by Paul Tautges | April 24, 2013 9:21 am
This past Monday, the pastors of our church spent the day in prayer at a nearby retreat center. Prior to the time in which we focused on praying for the leaders of the church, I read out loud the following portion from Encouragement for Today’s Pastors: Help from the Puritans. It is lengthy, I know, but I trust it will prove to be a help to you. Its encouragement is fitting for all believers, not only those who may be ‘ministers’ in the vocational sense.
After reminding their readers that we are called to share in Christ’s calling to be suffering servants, the authors write:
“God especially calls ministers to suffer for the good of others. When Christ took Paul captive to serve Him, He said, ‘He is a chosen vessel unto me, to bear my name before the Gentiles, and kings, and the children of Israel: for I will shew him how great things he must suffer for my name’s sake’ (Acts 9:15-16). Paul and Timothy profess that if ‘we be afflicted, it is for your consolation and salvation’ (2 Cor 1:6). A minister is never more effective for Christ than when he faithfully perseveres in the midst of great personal brokenness. For in this brokenness, as Sibbes said, you offer people a moving example, stir their minds to ask what keeps you faithful, provide public confirmation of the worthiness of Christ’s cause, and demonstrate the power of the Holy Spirit in you. In short, you encourage all who have the same Spirit.
So do not let weakness and suffering bring you down. Your effectiveness has never depended on your own strength, so depend upon God to use you for His glory. The Lord loves His ministers. He decided from eternity past exactly how to work through us, even though we are often blind to how He is working in our circumstances. We can only be faithful to His Word.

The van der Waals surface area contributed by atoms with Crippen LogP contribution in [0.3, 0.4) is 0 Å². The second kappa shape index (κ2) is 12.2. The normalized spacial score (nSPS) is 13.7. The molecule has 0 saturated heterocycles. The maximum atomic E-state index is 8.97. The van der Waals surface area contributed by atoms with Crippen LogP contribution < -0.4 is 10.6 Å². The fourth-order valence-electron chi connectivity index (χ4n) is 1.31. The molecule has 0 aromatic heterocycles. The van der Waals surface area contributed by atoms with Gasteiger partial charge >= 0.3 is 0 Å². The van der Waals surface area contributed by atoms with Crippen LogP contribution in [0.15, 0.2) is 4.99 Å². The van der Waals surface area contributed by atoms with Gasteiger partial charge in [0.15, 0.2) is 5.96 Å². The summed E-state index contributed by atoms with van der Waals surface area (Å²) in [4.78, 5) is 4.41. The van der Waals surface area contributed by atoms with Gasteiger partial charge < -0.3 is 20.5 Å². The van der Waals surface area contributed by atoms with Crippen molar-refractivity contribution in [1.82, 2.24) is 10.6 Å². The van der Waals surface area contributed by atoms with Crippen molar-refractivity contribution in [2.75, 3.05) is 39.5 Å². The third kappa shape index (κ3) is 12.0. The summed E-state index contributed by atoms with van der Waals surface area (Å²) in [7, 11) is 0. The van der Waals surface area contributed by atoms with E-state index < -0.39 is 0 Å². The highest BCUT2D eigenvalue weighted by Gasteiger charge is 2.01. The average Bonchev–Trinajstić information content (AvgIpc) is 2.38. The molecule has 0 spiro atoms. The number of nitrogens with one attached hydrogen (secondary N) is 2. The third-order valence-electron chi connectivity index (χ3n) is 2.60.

Consider the experience of William Ames. Both of his parents died while he was young. Converted under the ministry of Perkins, Ames flourished as a teacher at Cambridge University. But after eight years of service, persecution against the Puritans forced Ames to leave Cambridge. Then the bishop of London forbad him to preach.
Ames went into exile in the Netherlands. For nine years he served as a military chaplain and preached to a small congregation. His wife died shortly after Ames married her in the Netherlands. He played a significant role in debates with the Arminians, particularly at the Synod of Dort. But his enemies in England managed to get him deposed from the chaplaincy. Then they blocked him from taking a promising position as a professor at Leiden University. Ames remarried and worked as a private lecturer and tutor to support his family.
God then opened a door for him to serve for eleven years as professor of theology at Franeker University. His work with students prospered, both in their theological training and spiritual growth. Once again, however, he found himself in the midst of controversy, this time with fellow professors. He also developed health problems. After accepting an invitation to help pastor a church in Rotterdam, Ames moved there, only to experience the flooding of his house. He caught pneumonia soon after that and died at the age of fifty-seven.
What a series of hardship and disappointments plagued Ames! Each time it looked like he might establish a foothold and make a difference in a church or school, he was forced to move. Yet he profoundly influenced the Reformed movement in the Netherlands, England, and especially New England, where his books became the standard texts of theological students and pastors for more than a century. Ames had no knowledge of how God would work through his efforts. Likewise, we are blind to God’s plan for our lives. But we can trust that He who works all things according to His will has predestined us to the praise of His glory.”
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